We’ve all wondered how to get bigger arms at one point or another. It’s the reason a lot of us started training in the first place and continues to be a driving force and focal point. Though as you may have experienced, building bigger arms is hard work. The biceps, in particular, can be stubborn and as you’ll learn today, likely need special attention. Read on to learn more about the best way to train your biceps for optimal growth and overall arm mass.
The biceps play a role in virtually every upper body compound exercise like rows, pull ups, and presses. And while this involvement is significant enough to stimulate muscle growth, it could come at the expense of your targeted muscle group. Too much biceps activation during chin ups, for example, could mean your lats and back won’t receive enough attention. This might be why coaches suggest thumbless grips during pulling exercises and other tactics for de-emphasizing the arms during compound movements.
To simplify things, compound movements are a must for overall development, but you’ll likely need to add isolation exercises to achieve optimal levels of training volume. That said, studies show two compound exercises that stand above the rest in terms of biceps activation.
Despite their superior biceps activation when compared to other compound exercises, it’s best to treat your compound movements primarily as developers for back, chest, or larger muscle groups. Sure, you could hammer out endless chin ups, inverted rows, and other pulling movements to achieve adequate training volume for every muscle, but we’re after what’s most optimal. And as you’ll see below, exercise selection, grip variations, and tempo all play important roles in optimal biceps development.
Okay, so if compound exercises aren’t enough for optimal growth, that makes isolation exercises a necessity. In the case of the biceps, that means curling or flexing at the elbow joint under load in its simplest form. But which curl exercise should you choose? What about the grip and tempos I mentioned above? Let’s take a look.
Since the biceps cross the shoulder joint, manipulating your shoulder position will affect biceps activation. The behind the back cable curl or incline dumbbell curl, for example, put the shoulder in an extended (rolled back) position. Curling in this extended state should create maximum tension at the top of the movement or contraction. On the other hand, the concentration curl is performed with a flexed shoulder (shoulders forward), placing more of an emphasis on the bottom portion of the curl.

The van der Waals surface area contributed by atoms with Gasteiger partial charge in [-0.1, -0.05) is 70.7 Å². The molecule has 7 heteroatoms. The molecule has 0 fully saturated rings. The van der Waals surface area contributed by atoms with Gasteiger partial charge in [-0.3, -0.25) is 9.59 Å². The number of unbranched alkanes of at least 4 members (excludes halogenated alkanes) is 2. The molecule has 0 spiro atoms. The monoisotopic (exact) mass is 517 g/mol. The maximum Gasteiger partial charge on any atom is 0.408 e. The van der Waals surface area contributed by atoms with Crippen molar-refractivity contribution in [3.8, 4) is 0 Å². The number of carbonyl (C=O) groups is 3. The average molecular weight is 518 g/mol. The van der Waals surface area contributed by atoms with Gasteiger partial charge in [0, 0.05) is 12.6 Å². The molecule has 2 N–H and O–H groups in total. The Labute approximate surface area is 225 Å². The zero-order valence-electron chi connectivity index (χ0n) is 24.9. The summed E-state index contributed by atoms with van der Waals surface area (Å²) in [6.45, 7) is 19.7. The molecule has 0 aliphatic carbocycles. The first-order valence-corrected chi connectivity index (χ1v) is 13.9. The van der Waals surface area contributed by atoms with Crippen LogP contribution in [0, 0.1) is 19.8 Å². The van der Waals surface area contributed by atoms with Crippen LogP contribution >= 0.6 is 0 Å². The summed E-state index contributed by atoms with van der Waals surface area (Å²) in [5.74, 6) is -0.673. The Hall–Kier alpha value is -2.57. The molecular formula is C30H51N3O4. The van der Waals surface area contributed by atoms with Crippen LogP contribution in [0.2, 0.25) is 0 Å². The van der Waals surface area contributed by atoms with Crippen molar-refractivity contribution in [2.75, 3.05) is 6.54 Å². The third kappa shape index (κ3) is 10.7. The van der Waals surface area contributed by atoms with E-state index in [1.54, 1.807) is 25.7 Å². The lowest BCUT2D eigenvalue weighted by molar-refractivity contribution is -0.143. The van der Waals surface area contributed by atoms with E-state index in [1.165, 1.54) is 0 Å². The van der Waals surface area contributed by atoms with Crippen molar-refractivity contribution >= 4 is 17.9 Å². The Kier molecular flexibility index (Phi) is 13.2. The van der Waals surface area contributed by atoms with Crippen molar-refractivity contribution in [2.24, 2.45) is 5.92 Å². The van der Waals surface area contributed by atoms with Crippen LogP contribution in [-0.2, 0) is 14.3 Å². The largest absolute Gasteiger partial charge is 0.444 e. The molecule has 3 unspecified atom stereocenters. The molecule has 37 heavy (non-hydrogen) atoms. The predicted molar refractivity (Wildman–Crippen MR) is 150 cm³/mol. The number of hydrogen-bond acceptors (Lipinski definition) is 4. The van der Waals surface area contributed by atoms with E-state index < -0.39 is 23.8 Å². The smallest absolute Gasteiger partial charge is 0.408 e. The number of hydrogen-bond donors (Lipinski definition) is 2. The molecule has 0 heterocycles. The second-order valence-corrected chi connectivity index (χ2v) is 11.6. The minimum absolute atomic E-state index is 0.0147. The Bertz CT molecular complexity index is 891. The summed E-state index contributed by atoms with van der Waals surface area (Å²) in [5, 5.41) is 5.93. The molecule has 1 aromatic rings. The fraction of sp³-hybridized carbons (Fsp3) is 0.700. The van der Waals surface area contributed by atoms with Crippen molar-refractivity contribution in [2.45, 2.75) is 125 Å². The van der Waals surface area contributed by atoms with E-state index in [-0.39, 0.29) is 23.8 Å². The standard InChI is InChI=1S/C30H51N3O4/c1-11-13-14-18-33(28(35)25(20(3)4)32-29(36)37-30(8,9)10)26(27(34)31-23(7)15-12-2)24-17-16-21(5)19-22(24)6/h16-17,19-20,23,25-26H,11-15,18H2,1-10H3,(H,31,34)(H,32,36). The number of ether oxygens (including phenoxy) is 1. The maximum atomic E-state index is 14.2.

Another variant that affects biceps activation is grip width. A wider grip slightly outside shoulder-width may activate more of the outer, long head of the biceps. While a more narrow, shoulder-width or slightly inside shoulder-width grip should target more of the inner, short head. You should, however, avoid going too narrow with your grip as it’s been shown to decrease biceps activation and may cause unnecessary wrist strain.
Lastly, the type of grip you use during curl variations matters as well. A supinated (palms up) grip seems to be the best grip variation for biceps isolation and activation. We’ll talk more on the neutral grip below, but you should know it’s also a viable grip option for activating the biceps. The only suboptimal grip for biceps activation seems to be the pronated (palms down) grip, though this grip may have better training applications for different muscles.
The takeaway on exercise selection: For optimal biceps stimulation, you should train your biceps using a variety of shoulder angles, grip widths, and wrist positioning.
When you flex your biceps, there’s actually another muscle lying deeper in your upper arm whose sole purpose is to assist with elbow flexion. Let’s skip the anatomy lesson and get to the important stuff. As the brachialis increases in size, it may actually push the biceps out more and add to overall arm girth.
To train the brachialis, using neutral and pronated grips has been shown to elicit higher muscle activation. Like I mentioned above, using a pronated grip seems to have the least amount of biceps activation. So, if we’re looking at the biggest bang for your buck to target both the brachialis and biceps, neutral grip exercises like hammer curls and cross body hammer curls take the cake.